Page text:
Praying Parents Charged in Child’s Death
Posted by shadmia on April 30, 2008
Dale and Leilani Neumann, parents of Madeline Kara Neumann, were charged with second-degree reckless homicide, Marathon County District Attorney Jill Falstad announced. If convicted, the couple could be sentenced to up to 25 years in prison and a $100,000 fine.
Madeline Kara Neumann,11, of Weston, Wisconsin died of diabetic ketoacidosis. Her parents, believed so strongly in the power of prayer, that they refused to seek medical attention for their daughter until it was too late to save her life. Read the entire story here.
District Attorney Jill Falstad in preparing the charges against the Neumanns looked at the “progression of the illness” and the response of the parents:
“By that Saturday (the day before the girl’s death) you had an 11-year-old child who wasn’t eating, so she wasn’t getting any nourishment, she wasn’t taking in any fluids, she wasn’t walking, she was struggling to get to the bathroom,” Falstad said. “She really was very vulnerable and helpless. And it seemed apparent that everybody knew that. As her illness progressed to the next morning being comatose . . . it just is very, very surprising, shocking that she wasn’t allowed medical prevention (attention).
“She had a disease that was treatable and her death could have been prevented,” Falstad said.
The Neumanns are represented by their attorney, Gene Linehan, who declined to comment on the charges. However, it seems as if the Neumanns knew that their daughter was very sick but they were determined to heal her through prayer. Leilani Neumann said in a written statement to police that she never considered taking the girl, who was being home-schooled, to a doctor, even when her husband Dale made such a suggestion:
“We just thought it was a spiritual attack and we prayed for her. My husband Dale was crying and mentioned taking Kara to the doctor and I said, ‘The Lord’s going to heal her,’ and we continued to pray,” she wrote.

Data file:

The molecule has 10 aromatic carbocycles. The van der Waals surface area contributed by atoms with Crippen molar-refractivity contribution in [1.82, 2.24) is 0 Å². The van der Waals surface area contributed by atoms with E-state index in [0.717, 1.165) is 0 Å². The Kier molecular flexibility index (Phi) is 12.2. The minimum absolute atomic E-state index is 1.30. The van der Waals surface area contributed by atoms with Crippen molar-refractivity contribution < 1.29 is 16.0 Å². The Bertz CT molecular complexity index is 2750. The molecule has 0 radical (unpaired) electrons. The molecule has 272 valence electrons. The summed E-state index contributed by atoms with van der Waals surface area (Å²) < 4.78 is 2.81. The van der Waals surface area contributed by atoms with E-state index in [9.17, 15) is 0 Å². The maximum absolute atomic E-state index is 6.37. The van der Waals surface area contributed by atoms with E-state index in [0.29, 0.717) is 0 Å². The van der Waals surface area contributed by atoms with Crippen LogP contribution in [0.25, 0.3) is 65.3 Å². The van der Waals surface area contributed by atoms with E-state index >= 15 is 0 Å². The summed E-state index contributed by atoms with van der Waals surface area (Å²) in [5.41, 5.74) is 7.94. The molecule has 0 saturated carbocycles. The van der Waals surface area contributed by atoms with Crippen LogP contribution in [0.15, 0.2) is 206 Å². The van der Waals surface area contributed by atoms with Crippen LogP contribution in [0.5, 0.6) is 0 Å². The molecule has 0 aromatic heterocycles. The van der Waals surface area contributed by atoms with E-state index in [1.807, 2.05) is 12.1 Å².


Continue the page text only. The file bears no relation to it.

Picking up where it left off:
The Neumanns did reach out to the Unleavened Bread Ministries, founded by David Eells. In an email they requested that Eells pray for their daughter to be healed, which he did. Like the Neumanns, Eells says his church does not believe in medical intervention. Eells also wrote that the Neumanns have posted testimonials on their Web site but are not “‘under‘ our ministry.”
Falstad, the district attorney, said the case is likely to be precedent-setting in Wisconsin.
“There has been a great deal of discussion regarding the availability of a ‘religious defense’ in this case,” Falstad said in a prepared statement to announce the charges. “In our nation, we have a constitutional guarantee of freedom of religion. We also give parents leeway in matters of child rearing. However, neither is absolute. In this case, it was necessary to weigh freedom of religion and parenting rights against the state’s interests in protecting children.”
Wisconsin state law appears to allow an exemption from child abuse charges for parents who engage in treatment by spiritual means through prayer. But the exemption applies only if the use of prayer alone is the basis for charges. Prosecutors say that exemption does not extend to homicide cases.